Thursday, March 12, 2015

The tale of a warp, Part 3

For the past two weeks I've been sharing in excruciating some detail the process by which I design, warp and weave a garment. When we left our tale, I had finished "dressing" the loom and tied up the treadles.

Now I begin the fun task of choosing the weft color--the thread on the bobbin in the shuttle above, that is thrown back and forth, interlacing with the warp on the loom.  It is throwing the shuttle, in combination with pressing the foot treadles, that actually constructs the woven web of fabric.  I always include at least 18" of extra warp when I plan a project so I have room for sampling various weft colors and treadling patterns that would change the appearance of the fabric.  I'm often surprised at how the weft color changes the appearance of the warp.  In this case, the customer who ordered this wrap specified a dark gray for the weft, so that decision was made. In the photo below you can just make out a couple of different treadling patterns I tried, with the Ms and Os pattern closest to the bottom being the one I used.

I always weave with my shoes off--allows my feet to feel the treadles and move between them more smoothly.

As I press the treadles in sequence, the shafts of my counterbalance loom raise and lower, and a shed opens--the space between the raised and lowered warps--into which I throw the shuttle.  For this Ms and Os pattern, with the threading and tie-up I'm using, the treadling sequence is 16161616 53535353.  Even though my loom has six treadles, to make this pattern I need only use four. 

And that's how it's done, over and over again.  For this piece, I wove about 72" with 20 picks, or throws of the shuttle depositing one weft thread, per inch.  About 1400 throws of the shuttle in all, taking about 3 hours.  I usually break up the weaving into shorter sessions spread over a few days to save wear and tear on my arms and shoulders. 

After each pick, I grab the beater containing the reed and pull it against the fabric, pushing that just-woven thread up against the fabric underneath it.  I have to use a consistent beat in order for the woven density of the fabric to be even --if I beat more gently some times and more firmly at other times, it shows in the fabric as looser and tighter sections, and I've learned the hard way that it can't be repaired later.  A consistent beat is something that comes with hours of practice and with maintaining a regular rhythm in treadling, throwing the shuttle, and pulling the beater.  It's physical work, but it's rhythmical too, a bit like dancing. Once your hands and feet learn the dance, your mind is free to wander a bit, if the treadling pattern is not too complex. Of course if your mind wanders too far you make mistakes.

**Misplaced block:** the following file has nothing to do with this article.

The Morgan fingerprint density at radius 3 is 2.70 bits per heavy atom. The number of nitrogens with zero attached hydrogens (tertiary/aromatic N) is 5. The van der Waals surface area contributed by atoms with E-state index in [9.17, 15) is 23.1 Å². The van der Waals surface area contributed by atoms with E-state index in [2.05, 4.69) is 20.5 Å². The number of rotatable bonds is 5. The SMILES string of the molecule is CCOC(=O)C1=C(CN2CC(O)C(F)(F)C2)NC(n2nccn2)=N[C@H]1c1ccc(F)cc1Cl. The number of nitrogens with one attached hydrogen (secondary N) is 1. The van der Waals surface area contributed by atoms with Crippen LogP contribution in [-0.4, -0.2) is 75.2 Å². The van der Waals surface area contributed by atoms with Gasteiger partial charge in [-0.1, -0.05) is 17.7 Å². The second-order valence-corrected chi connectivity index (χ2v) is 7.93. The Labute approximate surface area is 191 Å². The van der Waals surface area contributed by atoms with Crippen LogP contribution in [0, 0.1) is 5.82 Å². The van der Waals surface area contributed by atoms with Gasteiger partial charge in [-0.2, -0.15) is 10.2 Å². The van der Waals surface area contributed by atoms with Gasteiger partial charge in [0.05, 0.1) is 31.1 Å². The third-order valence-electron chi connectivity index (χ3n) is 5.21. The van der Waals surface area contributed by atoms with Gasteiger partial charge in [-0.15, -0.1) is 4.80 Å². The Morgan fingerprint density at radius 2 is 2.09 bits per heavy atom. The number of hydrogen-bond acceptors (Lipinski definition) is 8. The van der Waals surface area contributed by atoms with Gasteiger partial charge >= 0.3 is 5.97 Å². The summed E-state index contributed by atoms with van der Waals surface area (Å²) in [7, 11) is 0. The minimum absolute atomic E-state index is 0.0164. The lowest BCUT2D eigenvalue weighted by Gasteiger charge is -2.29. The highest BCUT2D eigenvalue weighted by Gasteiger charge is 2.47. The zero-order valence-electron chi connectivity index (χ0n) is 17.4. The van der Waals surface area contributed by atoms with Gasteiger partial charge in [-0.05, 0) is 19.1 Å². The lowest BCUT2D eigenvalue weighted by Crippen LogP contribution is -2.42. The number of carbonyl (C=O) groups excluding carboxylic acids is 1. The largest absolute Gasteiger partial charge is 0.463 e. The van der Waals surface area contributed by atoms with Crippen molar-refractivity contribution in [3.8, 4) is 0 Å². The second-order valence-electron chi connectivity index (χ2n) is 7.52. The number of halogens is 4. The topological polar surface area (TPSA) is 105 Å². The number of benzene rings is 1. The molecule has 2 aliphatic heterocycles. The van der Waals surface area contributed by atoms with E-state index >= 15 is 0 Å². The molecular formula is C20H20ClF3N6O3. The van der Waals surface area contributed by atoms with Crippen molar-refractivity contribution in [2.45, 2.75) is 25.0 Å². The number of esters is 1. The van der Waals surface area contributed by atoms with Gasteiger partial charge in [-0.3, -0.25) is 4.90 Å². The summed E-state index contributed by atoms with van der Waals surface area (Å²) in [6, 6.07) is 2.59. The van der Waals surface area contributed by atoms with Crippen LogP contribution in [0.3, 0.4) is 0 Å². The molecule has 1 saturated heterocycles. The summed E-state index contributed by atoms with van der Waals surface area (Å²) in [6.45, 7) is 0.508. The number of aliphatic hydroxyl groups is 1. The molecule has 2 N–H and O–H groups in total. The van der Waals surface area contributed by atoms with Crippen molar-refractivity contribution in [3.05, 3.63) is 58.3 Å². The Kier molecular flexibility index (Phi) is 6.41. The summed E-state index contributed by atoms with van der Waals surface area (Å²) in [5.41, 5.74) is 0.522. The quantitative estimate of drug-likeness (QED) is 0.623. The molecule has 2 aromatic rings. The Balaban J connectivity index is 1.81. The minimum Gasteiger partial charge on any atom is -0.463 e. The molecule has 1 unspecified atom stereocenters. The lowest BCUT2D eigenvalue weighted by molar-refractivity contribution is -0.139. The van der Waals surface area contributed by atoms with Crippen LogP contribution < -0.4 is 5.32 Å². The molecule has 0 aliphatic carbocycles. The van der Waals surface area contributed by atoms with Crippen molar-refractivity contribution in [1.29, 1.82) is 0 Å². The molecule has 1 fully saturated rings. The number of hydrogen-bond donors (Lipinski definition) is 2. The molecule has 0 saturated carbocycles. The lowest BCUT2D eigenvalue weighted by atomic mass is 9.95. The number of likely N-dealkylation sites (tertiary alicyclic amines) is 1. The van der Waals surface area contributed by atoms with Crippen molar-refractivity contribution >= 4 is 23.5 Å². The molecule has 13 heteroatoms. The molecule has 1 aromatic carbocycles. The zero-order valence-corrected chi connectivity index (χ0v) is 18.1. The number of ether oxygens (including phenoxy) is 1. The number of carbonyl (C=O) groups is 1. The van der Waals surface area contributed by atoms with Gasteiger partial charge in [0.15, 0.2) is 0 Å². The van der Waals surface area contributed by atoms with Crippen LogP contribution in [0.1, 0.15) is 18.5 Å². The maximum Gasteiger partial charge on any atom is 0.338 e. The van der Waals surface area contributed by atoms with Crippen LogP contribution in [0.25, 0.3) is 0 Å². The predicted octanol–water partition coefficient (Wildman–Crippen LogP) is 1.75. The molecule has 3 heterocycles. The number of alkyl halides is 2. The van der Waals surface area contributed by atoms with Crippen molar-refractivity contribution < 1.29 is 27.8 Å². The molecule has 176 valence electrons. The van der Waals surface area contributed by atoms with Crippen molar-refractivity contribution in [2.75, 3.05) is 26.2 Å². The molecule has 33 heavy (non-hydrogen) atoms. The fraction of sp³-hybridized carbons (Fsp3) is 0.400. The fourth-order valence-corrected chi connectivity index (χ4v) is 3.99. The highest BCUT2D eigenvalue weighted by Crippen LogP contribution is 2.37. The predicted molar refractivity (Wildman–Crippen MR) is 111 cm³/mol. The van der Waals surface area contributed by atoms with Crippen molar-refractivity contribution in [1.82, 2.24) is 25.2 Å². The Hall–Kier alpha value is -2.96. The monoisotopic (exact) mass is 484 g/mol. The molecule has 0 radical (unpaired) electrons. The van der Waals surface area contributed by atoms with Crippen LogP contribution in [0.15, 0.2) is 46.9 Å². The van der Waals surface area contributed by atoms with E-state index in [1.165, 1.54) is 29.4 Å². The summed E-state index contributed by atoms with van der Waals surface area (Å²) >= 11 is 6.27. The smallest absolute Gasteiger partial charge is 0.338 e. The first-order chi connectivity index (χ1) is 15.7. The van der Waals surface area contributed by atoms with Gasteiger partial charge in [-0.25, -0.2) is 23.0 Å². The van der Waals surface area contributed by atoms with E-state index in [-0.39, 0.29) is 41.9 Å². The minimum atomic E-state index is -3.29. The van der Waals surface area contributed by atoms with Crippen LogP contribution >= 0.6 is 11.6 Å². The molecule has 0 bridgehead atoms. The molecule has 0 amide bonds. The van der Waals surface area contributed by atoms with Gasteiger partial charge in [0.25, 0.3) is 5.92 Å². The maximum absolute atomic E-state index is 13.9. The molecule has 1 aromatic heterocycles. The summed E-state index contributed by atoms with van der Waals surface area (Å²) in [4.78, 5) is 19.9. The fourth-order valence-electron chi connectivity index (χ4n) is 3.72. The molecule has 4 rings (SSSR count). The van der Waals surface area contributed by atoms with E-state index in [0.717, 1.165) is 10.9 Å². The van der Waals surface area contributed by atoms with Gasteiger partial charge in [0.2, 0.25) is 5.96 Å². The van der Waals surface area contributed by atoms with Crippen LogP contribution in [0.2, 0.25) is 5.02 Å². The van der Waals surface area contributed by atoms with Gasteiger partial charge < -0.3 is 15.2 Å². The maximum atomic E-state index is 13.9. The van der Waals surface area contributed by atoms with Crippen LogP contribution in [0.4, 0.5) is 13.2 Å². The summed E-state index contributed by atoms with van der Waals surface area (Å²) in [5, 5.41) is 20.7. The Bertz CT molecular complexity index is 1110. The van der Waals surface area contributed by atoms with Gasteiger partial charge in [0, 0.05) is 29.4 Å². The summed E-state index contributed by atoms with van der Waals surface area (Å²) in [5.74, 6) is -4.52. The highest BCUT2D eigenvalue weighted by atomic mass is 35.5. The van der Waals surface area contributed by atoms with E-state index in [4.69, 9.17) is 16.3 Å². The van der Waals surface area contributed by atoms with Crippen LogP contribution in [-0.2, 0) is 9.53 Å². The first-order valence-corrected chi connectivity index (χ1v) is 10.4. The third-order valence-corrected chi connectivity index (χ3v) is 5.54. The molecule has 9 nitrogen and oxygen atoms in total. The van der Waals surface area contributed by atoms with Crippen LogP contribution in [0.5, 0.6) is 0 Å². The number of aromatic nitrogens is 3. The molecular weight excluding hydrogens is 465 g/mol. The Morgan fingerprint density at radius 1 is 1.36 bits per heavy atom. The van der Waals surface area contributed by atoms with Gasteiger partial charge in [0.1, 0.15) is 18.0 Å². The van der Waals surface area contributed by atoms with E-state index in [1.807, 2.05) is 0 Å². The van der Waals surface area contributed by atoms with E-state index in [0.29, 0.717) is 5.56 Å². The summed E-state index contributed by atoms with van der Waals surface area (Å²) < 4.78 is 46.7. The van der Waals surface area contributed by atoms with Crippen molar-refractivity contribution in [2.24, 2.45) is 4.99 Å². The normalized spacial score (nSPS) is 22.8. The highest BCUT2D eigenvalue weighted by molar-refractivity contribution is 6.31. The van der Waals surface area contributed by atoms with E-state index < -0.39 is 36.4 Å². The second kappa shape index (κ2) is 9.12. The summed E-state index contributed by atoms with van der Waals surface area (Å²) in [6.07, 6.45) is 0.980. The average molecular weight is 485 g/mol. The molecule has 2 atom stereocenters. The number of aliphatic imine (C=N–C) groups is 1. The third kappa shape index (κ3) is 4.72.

I also keep an eye on the edges, or selvedges of the fabric, where the weft thread wraps around the edge warp thread before making its return trip across the fabric.  I want to make sure the selvedges don't draw in too much, or have loose loops of fabric protruding.  Loops can be fixed, laboriously, but draw-in cannot.  Again, practice and an even rhythm make a huge difference here.  

In the photo above where I'm using the beater, you can see a slip of paper pinned to the edge of the woven fabric--this is where I periodically record the number of inches I've woven since the start.  When the woven web grows closer to the beater, I advance the warp by winding the cloth beam forward.  Measuring and recording the inches I've woven as I go is the only way to know where I am in the project.

I almost never weave just one project from a warp, so I also wove another piece on this warp, using the same pattern and a black weft.  Next week we'll look at how different the gray and black wefts appear against the bright stripes of the warp.

And then, when the weaving is all done, comes the hugely satisfying moment of cutting off.  There is no fringe on this project, so I can cut the warp fairly close to the edge of the fabric. 

You may be thinking, But there's lots of warp left on the loom!  There is always a certain amount of loom waste in a project, warp that remains unwoven. Because of the way the loom is constructed there is no way to insert the shuttle in a shed right up to the end of the warp .  On my loom I usually allow 26" for loom waste.  These leftover warp threads are known as thrums, and weavers have endless discussions about what to do with their thrums.  For now I'm just throwing mine in a basket where they collect dust.  

And then I pull the fabric off, and it unspools from the cloth beam in, I hope, all its glory and with no glaring errors. 

Remember how I tied on all those little bundles of warp ends to the front?  Now they have to be untied, and the shoelaces I used as warp spreaders before I started weaving can be removed too.

Next I will machine zigzag stitch the cut edges of the fabric to keep it from raveling, and then handwash the fabric and allow it to hang dry overnight.  Then I'll finish constructing the infinity wrap. 

Thanks for joining me on this journey--and tune in next time to see the finished projects.
P.S.  Let me know if you have any use for my thrums.  Free to a good home!

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